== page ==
The Igloo Tag

If you're new to Inuit art, you're probably wondering what this little card attached to each carving is. This is called an Igloo tag. It is a certificate proving the authenticity of each piece. Inside each tag, the name of the artist, community and item number are recorded. Each carving that is brought into the local co-op by the artist, is assigned a number which is written on the card, and then registered with the department of Aboriginal Affairs and Northern Development Canada. Here is further reading on the origins of the Igloo Tag.

 

"The Canadian government issued disc numbers to the Inuit starting in the 1940s and continued into the 1970s. They were imprinted on fibre discs and were to be worn around the neck. The disc numbers were to be used in place of names. The numbers were preceded by an E or W indicating if the wearer came from the Eastern or Western Arctic. The next single or double digit stood for where the wearer came from. The last one to four numbers were particular to that person. The numbering system was used in what is now the Northwest Territories and Nunavut. It is these disc numbers that Inuit artists from that time period inscribe on the bottoms of their sculptures.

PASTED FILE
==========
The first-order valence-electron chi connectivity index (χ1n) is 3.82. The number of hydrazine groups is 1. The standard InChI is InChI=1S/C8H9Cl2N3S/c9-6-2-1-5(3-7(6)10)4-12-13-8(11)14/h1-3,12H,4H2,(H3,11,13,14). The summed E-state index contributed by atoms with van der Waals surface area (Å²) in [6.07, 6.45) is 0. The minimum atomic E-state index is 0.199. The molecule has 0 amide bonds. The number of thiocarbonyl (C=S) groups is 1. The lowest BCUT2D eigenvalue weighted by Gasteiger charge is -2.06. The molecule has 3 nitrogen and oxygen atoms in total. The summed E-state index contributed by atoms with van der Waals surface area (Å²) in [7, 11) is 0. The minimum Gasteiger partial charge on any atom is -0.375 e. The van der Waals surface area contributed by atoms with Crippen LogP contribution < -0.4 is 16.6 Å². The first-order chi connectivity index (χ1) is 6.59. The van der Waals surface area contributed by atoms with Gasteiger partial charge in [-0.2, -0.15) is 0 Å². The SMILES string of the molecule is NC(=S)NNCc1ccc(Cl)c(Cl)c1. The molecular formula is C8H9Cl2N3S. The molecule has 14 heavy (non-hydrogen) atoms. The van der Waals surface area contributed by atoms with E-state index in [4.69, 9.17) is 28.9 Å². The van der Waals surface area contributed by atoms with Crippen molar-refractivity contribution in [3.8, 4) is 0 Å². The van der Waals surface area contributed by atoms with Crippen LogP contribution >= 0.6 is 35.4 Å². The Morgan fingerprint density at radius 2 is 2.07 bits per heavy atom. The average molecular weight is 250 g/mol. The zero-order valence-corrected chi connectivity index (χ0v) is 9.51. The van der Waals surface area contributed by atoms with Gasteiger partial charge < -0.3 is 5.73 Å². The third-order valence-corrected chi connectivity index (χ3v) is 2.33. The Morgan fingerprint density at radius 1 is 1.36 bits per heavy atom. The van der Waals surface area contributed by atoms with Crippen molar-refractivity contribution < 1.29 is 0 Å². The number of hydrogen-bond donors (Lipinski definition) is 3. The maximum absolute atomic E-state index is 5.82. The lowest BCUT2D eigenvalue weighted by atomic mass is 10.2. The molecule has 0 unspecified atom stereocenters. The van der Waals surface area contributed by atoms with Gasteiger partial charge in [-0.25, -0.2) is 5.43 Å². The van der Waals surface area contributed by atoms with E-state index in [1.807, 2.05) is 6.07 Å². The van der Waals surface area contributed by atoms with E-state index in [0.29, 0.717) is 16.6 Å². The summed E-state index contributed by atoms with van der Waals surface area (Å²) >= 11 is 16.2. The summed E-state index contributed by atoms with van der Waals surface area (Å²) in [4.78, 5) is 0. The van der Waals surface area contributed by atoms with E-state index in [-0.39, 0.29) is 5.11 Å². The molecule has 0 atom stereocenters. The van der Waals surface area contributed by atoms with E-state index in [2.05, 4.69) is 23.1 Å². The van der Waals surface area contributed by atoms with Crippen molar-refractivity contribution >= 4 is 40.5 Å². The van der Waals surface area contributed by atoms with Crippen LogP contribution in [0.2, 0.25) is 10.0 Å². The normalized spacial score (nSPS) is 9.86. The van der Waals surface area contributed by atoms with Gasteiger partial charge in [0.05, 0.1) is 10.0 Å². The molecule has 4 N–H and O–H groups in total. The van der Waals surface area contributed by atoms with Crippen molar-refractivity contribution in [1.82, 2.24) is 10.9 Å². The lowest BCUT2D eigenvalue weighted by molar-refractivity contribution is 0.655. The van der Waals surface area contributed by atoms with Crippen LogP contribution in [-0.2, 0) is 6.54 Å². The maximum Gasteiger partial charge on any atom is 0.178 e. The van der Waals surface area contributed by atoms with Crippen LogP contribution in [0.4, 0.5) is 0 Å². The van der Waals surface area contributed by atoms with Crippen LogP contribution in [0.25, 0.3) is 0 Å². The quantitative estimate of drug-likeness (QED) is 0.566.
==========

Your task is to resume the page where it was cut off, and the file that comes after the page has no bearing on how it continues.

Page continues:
In the early 70's the disc number was replaced with the artist's name. Consequently, this piece dates prior to that period".


Comment on this post (1 comment)

  • al salsberg says...

    I have a large Quartz/marble sculpture of an Eskimo holding an
    antler. It’s by Kiawak Ashoona and is 23’ high. It weighs app. 88
    pounds. It dates to the 1960’s

    July 17, 2016

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